Monday, December 19, 2011

Fiction Tuesday- Picture books for kids

EXCUSE ME! a little book of manners by Karen Katz:

The book is very easy to read to a little one. Very help, I might add. And makes a great gift in the board books out there. Everyone needs to talk about their manners. Maybe even Mom or Dad can learn a thing or two with this lesson. Karen Katz is a Mom. A great book for babies and toddlers! Her latest is Wiggle Your Toes.

FRENCH DUCKS IN VENICE by Garret Freymann-Weyr and Erin McGuire (5 & up)

A magical, lyrical, beautifully illustrated tale about friendship and healing--and the joys and risks of staying open to love, even in the face of loss.

Siblings George and Cecile live in Venice, California, but think of themselves as French ducks. They have an important friend, Polina Panova, who conjures magical dresses of thread, silk, and velvet . . . of grass, pieces of night sky, and strawberry jam. To the ducks, who delight in her daily visits, Polina is a princess. But when Polina's prince--who makes movies almost as luminous as her dresses--decides to go away, life on the canal changes, and so does Polina. What are two steadfast and affectionate French ducks to do? Save admit that every broken heart mends on its own time, in its own way? From an acclaimed Y A author and a talented debut illustrator comes a storybook classic full of light and hush, wisdom and whimsy, about patient friendship and the healing power of time.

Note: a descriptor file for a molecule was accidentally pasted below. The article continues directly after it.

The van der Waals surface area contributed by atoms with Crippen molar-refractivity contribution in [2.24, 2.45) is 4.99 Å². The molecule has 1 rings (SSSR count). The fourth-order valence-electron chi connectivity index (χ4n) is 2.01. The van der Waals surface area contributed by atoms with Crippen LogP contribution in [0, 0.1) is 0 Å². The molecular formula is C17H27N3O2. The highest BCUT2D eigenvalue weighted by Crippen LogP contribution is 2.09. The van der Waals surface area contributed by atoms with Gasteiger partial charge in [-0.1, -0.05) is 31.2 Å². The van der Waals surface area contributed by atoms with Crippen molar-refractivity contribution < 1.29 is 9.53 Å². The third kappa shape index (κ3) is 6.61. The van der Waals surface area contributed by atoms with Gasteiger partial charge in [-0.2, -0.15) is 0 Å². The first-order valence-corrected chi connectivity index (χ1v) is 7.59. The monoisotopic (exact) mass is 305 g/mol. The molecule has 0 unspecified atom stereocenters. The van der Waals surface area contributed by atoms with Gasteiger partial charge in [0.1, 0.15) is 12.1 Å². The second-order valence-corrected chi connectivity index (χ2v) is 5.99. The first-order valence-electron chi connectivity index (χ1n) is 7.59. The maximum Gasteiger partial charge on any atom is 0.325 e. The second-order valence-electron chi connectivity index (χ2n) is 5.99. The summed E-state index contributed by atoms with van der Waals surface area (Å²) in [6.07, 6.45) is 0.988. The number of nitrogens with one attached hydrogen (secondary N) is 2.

I loved the pictures in this book and could see it being a major motion picture, perhaps.

TUMFORD the terrible by Nancy Tillman (From babies on up)

Oh, who doesn't like a story about a cat? Or a pet for that matter. Sometimes, its best for the younger minded to read stories about animals. Perhaps they can find them relate-able, or understand how pets can be.

Tumford isn’t really a terrible cat. He just has a way of finding mischief—tracking dirt into the house, knocking over breakable things, and disrupting fancy parties. But even though he feels bad, he has a hard time saying, “I’m sorry.” Will the fact that his owners love him, no matter what, help Tummy say the magic words?

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